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Birth control at the zoo: vets meet the elusive goal of hippo castration

One method for controlling zoo animal populations is male castration. For hippopotami, however, this is notoriously difficult, as the pertinent male reproductive anatomy proves singularly elusive. A team of veterinarians led by Chris Walzer from the Research Institute of Wildlife Ecology, and colleagues,  have demonstrated a successful method for castrating male hippos. Their results are published in the journal Theriogenology.

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(Web editor 20 December 2013)

Ural owls move in at Wilhelminenberg

The new tenants have moved in: After adapting an old kea parrot aviary at Wilheminenberg for ural owls, a couple has taken up residence.  The two owls have adjusted well to their new home despite the stress of relocation and are getting along very well - we are therefore hopeful that new owl offspring will arrive in 2014.  A big thank you to the animal caretaker team at KLIVV and FIWI! 

More info on the project in the latest Newsletter (in German).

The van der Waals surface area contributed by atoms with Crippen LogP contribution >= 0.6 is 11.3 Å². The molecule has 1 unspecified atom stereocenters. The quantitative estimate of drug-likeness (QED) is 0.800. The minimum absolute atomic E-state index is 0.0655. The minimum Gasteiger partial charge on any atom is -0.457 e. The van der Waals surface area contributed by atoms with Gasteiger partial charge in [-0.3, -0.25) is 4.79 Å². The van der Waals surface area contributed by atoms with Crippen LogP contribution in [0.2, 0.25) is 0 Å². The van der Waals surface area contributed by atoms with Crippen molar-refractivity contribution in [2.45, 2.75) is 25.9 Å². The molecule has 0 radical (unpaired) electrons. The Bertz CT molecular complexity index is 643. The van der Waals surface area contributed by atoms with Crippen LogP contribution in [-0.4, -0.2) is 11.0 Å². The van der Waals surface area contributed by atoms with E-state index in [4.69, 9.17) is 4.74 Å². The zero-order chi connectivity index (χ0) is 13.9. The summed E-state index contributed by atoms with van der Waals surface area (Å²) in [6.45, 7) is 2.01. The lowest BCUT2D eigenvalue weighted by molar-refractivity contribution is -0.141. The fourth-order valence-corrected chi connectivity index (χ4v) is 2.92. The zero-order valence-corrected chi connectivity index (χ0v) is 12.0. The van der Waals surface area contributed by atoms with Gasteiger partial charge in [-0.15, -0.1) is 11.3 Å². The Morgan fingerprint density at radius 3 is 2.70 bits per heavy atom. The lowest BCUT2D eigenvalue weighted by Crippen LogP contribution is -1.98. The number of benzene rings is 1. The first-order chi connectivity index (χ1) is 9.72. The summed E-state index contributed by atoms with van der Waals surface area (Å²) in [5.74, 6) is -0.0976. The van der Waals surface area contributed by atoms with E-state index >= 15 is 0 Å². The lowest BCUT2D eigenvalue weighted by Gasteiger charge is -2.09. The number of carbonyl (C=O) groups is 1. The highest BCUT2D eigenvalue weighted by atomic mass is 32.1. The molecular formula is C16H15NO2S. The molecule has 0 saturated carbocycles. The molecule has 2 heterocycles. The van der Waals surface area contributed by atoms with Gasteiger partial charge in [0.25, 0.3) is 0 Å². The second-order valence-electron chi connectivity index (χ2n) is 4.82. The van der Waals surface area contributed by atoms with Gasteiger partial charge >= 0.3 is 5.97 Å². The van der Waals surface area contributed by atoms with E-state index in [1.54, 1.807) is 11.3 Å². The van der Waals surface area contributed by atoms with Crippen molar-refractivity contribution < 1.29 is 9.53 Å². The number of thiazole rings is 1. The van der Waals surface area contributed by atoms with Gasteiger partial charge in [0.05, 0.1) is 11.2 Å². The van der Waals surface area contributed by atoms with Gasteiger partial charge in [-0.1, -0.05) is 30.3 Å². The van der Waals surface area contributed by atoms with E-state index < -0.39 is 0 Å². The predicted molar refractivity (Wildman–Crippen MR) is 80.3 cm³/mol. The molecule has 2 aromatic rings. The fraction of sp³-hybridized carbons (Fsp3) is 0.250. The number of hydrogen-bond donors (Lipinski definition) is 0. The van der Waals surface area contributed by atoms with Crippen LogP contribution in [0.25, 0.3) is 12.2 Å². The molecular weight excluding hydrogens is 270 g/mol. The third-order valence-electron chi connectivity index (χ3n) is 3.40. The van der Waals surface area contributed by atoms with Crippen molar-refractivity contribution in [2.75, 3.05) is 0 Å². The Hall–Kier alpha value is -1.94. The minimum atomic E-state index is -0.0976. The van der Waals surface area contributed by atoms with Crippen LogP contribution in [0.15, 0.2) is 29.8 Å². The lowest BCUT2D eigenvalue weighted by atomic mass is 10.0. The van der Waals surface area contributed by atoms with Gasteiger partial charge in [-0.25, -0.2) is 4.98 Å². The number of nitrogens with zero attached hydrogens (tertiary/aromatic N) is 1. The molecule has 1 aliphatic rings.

(Web editor 18 December 2013)

International conference on balancing renewable energy and nature in the Alps, Brig, Switzerland, 12-13 November 2013

Where and how can we use renewable energy sources in Alpine countries while protecting natural ecosystems?  First answers to this question were proposed at an international conference in Switzerland.  Representatives from the arenas of politics, administration, energy, conservation, and science discussed possible solutions and presented conrete examples from the Alpine region.  The recharge.green project, which is led by the Research Institute of Wildlife Ecology, is co-financed by the European Regional Development Fund within the framework of the  Alpine Space Programme.

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Fat and fit: How dormice make optimal use of their body fat reserves

Edible dormice store considerable amounts of fat in summer. Their fat reserves are necessary for them to survive a long hibernation – on average 8 months – in underground cavities. How do hibernators allocate surplus body fat reserves to optimize survival? A research team led by Claudia Bieber at the Research Institute of Wildlife Ecology  found that animals with larger fat reserves prefer boosting their metabolism more often to shortening their hibernation. This protects their body from cold damage.  A long hibernation also protects them from predators since they remain well hidden.  The results are published in the Journal Functional Ecology. 

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(Web editor 22 October 2013)

New FWF project approved: Physiological limits in Syrian golden hamsters